As personal and commercial technology increases the demand for energy, the energy industry itself is changing, impacted by new technology available. The global demand for power is expected to double from 2010 levels by 2030. Meanwhile, funding for new power plants lags behind, meaning that demand will increase beyond capacity.

How will energy utilities balance demand and supply? Smart grid technology and the ability to store green energy.

Many customers don’t think about the electrical grid – about the 1 million megawatt capacity, the more than 9,200 electric generating units or the 600,000 miles of transmission lines. Energy customers very rarely think about the asset owners, service providers and local, state and federal government officials who work in conjunction to provide safe and reliable electricity.

Many certainly don’t realize that the system is aging or what that could mean for them: an estimated $5 trillion to replace aging components, some of which date back to the 1880s, despite increases in investment over more than a decade. Then there is the possibility of blackouts as the grid buckles under the strain of increased demand.

As utilities work to update the grid and increase capacity, smart grid technology will help energy step into the future, allowing the grid to deliver electricity more reliably and efficiently while granting utilities improved security – important for our national security – reduced peak loads, increased integration of renewables and lower operational costs.

Customers will benefit as well as they are able to manage their energy consumption and costs through real-time data – an attractive option especially for Millennials. Fifty percent of Millennials are willing to pay more for real-time information and 61 percent are likely to sign up for an app that remotely monitors their energy usage and control home elements by 2021.

Advances in technology allow communication between the grid and control systems so utilities have up-to-the-minute data on grid stability and the grid automatically self-reports outages, reducing the frequency and duration; and relays and feeder switches sense faults in the system and reroute electricity around problem areas.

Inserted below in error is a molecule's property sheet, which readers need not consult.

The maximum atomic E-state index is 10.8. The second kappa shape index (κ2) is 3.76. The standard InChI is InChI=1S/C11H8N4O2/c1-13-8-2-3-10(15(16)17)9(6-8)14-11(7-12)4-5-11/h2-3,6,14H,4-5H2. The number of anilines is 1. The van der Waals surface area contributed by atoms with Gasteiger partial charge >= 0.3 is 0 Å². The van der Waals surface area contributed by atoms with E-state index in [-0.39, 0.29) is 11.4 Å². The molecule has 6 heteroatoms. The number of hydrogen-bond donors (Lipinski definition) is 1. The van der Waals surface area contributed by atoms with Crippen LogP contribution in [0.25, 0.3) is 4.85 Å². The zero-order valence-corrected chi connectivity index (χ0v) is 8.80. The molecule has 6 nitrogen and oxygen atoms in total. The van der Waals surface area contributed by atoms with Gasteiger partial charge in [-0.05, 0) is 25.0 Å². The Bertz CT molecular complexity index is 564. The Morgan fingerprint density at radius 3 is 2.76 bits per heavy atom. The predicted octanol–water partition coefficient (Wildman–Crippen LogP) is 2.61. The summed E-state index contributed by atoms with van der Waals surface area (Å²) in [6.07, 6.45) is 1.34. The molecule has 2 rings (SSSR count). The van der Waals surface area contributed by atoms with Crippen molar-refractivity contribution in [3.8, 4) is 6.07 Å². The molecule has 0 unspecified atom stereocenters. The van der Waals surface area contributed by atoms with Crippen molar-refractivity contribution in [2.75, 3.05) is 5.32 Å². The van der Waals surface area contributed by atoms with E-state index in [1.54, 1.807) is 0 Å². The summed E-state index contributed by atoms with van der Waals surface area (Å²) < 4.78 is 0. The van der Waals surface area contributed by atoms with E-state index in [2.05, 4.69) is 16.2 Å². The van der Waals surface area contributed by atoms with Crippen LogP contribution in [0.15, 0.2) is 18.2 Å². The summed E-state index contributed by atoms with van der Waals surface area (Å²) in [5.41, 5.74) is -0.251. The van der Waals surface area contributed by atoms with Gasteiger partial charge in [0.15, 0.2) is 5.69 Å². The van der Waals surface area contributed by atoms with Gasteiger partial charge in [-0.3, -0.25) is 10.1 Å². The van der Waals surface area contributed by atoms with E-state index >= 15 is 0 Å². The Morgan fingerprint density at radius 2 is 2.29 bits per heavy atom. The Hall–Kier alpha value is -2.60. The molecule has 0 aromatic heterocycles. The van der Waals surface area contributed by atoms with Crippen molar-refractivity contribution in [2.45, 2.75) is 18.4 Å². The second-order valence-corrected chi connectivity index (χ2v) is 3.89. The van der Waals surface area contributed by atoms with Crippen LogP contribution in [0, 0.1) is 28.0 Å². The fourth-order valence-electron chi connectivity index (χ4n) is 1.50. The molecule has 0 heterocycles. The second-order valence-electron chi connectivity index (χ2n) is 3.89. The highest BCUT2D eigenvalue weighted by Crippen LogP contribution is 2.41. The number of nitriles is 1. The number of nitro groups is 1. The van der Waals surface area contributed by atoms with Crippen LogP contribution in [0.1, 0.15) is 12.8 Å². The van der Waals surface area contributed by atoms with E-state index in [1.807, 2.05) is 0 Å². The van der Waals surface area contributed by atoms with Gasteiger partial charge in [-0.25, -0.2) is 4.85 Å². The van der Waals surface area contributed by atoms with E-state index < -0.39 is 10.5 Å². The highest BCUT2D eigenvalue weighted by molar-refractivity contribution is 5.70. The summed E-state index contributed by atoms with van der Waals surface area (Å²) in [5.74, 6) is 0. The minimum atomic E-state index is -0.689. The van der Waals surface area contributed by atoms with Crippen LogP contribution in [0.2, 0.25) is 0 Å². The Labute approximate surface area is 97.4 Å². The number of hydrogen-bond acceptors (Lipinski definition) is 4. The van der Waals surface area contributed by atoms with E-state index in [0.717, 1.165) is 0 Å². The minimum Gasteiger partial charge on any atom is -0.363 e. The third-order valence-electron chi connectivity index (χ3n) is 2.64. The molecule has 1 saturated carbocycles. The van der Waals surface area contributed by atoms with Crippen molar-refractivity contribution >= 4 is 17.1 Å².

No matter how reactive and self-monitoring a smart grid is, it still is dependent on electric generating units – and technology is making it easier and cheaper than ever to incorporate wind and solar power. Solar panel prices have seen a sustained drop – more than 70 percent since 2009 – and has seen a dramatic increase in interest and implementation, especially in the solar energy field, increasing globally by 50 percent in 2016. The cost per watt has come down from $76.67 in 1977 to 60 cents and third-party owners are leasing skyscraper rooftops in urban areas to build solar farms.

Not only is it cheaper, but it is growing in popularity among customers. Forty-four percent are interested in environmental benefits and supporting technology and 58 percent are interested in rooftop solar power, while 41 percent would pay an additional $15 per month to expand their utility’s clean energy program.

Until recently, storing energy generated by renewable sources made the process inefficient. Ordinary batteries are slow in storing and discharging energy, but ultracapacitors allow clean energy installations, such as windmills and solar panels, to quickly charge. The energy can be quickly discharged at need, increasing useable clean energy by 30 to 50 percent.

However, ultracapacitors are best used for short-term storage, meaning that a combination of the two – ultracapacitors for short-term storage and batteries for longer periods may be utilities’ best bet when integrating renewables into the grid. Finding a balance between cost, efficiency and capacity will only become easier as the technology improves in the future, while allowing utilities to avoid overbuilding power plants and transmission lines to meet demand spikes.

Despite the challenges, the future of energy, renewables and smart technology is bright.

HomeServe USA partners with utility providers to offer home warranties, complementing other energy services offerings and providing reliable and convenient repair services for home electric, gas, water and sewer lines. To find out how HomeServe can expand your energy services offerings, contact us.